To follow up on our discussion regarding the proposed 20 percent threshold, NCD provides the following concerns regarding its potential detrimental impact if adopted. In most state Medicaid programs, caregivers are not typically career attendants; rather, they are usually family members and friends who are willing to help the individual who is in need of care. The disability and aging communities are concerned that the new definition of companionship services, especially the types of services that would be considered “incidental” and therefore limited to 20 percent of the caregiver’s time, would reduce the availability of family and friend caregivers, increase the strain on state home care systems, and threaten the consumer’s choice of provider. While we recognize DOL’s view that tasks more aligned with "homemaking duties" are not intended to be the primary functions of a companion, such services are, nevertheless, central to the provision of “fellowship and protection.” In fact, many of the services described by DOL as “incidental,” or even entirely excluded from companionship support, are the very ones a family member or informal caregiver might need to provide. That is, family and friends who function as paid caregivers routinely perform tasks such as dressing, grooming, toileting, feeding, doing the laundry, bathing, wound care, injections, blood pressure testing, and turning and repositioning. Additionally, contrary to DOL’s assertion, many of these personal care or health related services do not require “specialized training.” Many of the proposed “incidental services” are integral to the delivery of effective companionship services. DOL’s proposal to categorize and limit allowable services according to type of task is too restrictive and insufficiently captures the distinction between professional and nonprofessional caregivers. Therefore, NCD recommends that DOL work closely with Centers for Medicare & Medicaid Services (CMS), state agencies, providers, consumers and other stakeholders to further define the types of arrangements that may involve companions and non-professional caregivers, to ensure that the final rules do not jeopardize these valuable practices.
Concern has also been raised that the administrative burden related to the implementation and oversight of these provisions may prove to be excessive and ineffective. Consumers have said that as written, the rule would impose burdensome record-keeping requirements on the individual receiving services, the caregiver providing services, and the state funding and overseeing the quality of these services. Such an approach would be nearly impossible to administer, and quality assurance concerns could deter states from funding service arrangements that comport with the revised standards. NCD shares the concern that the rule’s administrative reporting requirements and thresholds for companions and live-in caregivers may be impractical to execute and administer. Accordingly, NCD recommends that DOL revise its approach for establishing a 20 percent threshold for “incidental services” in such a way that will reduce the administrative burden and more accurately reflect a holistic approach to addressing the needs of the disability and aging communities.
Further Engagement with the Disability and Aging Communities
NCD urges OMB and DOL engage in further discussion with stakeholders within the disability and aging communities before proceeding with the final steps of the proposed rulemaking process. NCD recommends the use of a negotiated rulemaking process to create further opportunities for direct dialogue with the disability and aging communities through the remainder of the drafting process, or proposing alternate means for continued engagement by the disability and the care providing communities to reach a balanced and equitable rule that respects and reflects the needs and entitlements of both communities. The serious concerns that have been voiced indicate that further dialogue between DOL, care providers, and the disability and aging communities over the impact of these proposed rules will help reduce or eliminate confusion or misconstruction, and the availability and deep commitment and interest of these communities suggests that further engagement will benefit everyone.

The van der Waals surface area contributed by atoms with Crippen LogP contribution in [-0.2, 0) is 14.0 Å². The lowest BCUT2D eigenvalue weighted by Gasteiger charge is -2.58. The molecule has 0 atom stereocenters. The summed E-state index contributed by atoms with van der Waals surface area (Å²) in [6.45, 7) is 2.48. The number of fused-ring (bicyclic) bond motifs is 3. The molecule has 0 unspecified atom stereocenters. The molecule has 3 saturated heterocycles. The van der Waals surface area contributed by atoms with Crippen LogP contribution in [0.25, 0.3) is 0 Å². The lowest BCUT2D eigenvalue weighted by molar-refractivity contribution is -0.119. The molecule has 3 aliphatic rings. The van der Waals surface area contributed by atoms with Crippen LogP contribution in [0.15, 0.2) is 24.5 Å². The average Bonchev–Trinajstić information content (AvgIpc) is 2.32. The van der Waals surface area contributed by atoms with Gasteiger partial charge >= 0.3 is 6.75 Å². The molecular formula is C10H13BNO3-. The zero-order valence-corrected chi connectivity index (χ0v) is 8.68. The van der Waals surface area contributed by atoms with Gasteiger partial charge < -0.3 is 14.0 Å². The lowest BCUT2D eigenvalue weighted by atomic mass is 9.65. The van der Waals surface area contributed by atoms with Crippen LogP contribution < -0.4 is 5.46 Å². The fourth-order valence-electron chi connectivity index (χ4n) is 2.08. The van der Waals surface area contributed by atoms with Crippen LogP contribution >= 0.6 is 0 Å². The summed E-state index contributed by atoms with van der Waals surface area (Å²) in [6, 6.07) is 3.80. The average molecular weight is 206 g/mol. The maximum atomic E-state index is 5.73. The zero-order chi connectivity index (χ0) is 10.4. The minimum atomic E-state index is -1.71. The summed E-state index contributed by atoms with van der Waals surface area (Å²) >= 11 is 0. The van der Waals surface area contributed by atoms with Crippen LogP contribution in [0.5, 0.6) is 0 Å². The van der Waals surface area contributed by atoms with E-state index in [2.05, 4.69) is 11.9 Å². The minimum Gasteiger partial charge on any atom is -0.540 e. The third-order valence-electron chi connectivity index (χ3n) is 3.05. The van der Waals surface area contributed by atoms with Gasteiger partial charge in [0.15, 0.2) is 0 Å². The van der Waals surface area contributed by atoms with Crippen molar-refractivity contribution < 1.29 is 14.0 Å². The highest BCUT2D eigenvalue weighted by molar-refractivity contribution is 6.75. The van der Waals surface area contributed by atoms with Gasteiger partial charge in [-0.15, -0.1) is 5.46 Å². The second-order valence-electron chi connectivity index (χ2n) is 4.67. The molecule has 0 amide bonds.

There is clear precedent for negotiated rulemaking, or further consideration and input from stakeholders and experts at this time. Federal agencies regularly utilize negotiated rulemaking process. The NCD is available to assist in identification of experts and stakeholders who could help formulate guidance and elements of the proposed rule in concerted negotiation with care servers and other providers. We are readily available to support the DOL in continuing its engagement with the disability and aging communities to eliminate confusion about the potential impact of the rule, and possibly expand this analysis prior to taking final action on the proposed rule.
The disability and aging communities have specific information that which should become a formative part of the final rule. Consolidated sources of data on state consumer-directed programs have been published and are available, and can be accessed through contact with the National Council on Independent Living, ADAPT, and the Center for Personal Assistance Services. The government directed research and expert comment on this issue is also available from the Department of Health and Human Services and NCD. We would be delighted to assist in transmittal and consideration of the materials.
More work is necessary for the formulation and implementation of a solution that respects and fairly compensates personal care providers, while ensuring that supports and services for Americans with disabilities continue with efficiency, ease of access, and compassionate respect for personal dignity. NCD will continue to facilitate opportunities for further dialogue on the impact of these proposed rules and how they could be constructed to minimize the negative impact on people with disabilities and consumer directed personal assistance services. NCD encourages further consideration of research, consultation with experts, and facilitated discussion among all interested parties in order to ensure a clear, balanced and responsive solution to the issues justly addressed by the rule-making inquiry.
Thank you for your ongoing attention to this issue. Please do not hesitate to contact NCD through Joan Durocher, its General Counsel & Director of Policy, at (202) 272-2117 or firstname.lastname@example.org if we may be of any further assistance.
[i] National Council on Disability, “The State of 21st Century Long-Term Services and Supports: Financing and Systems Reform for Americans with Disabilities,” December 2005, available at /publications/2005/12152005.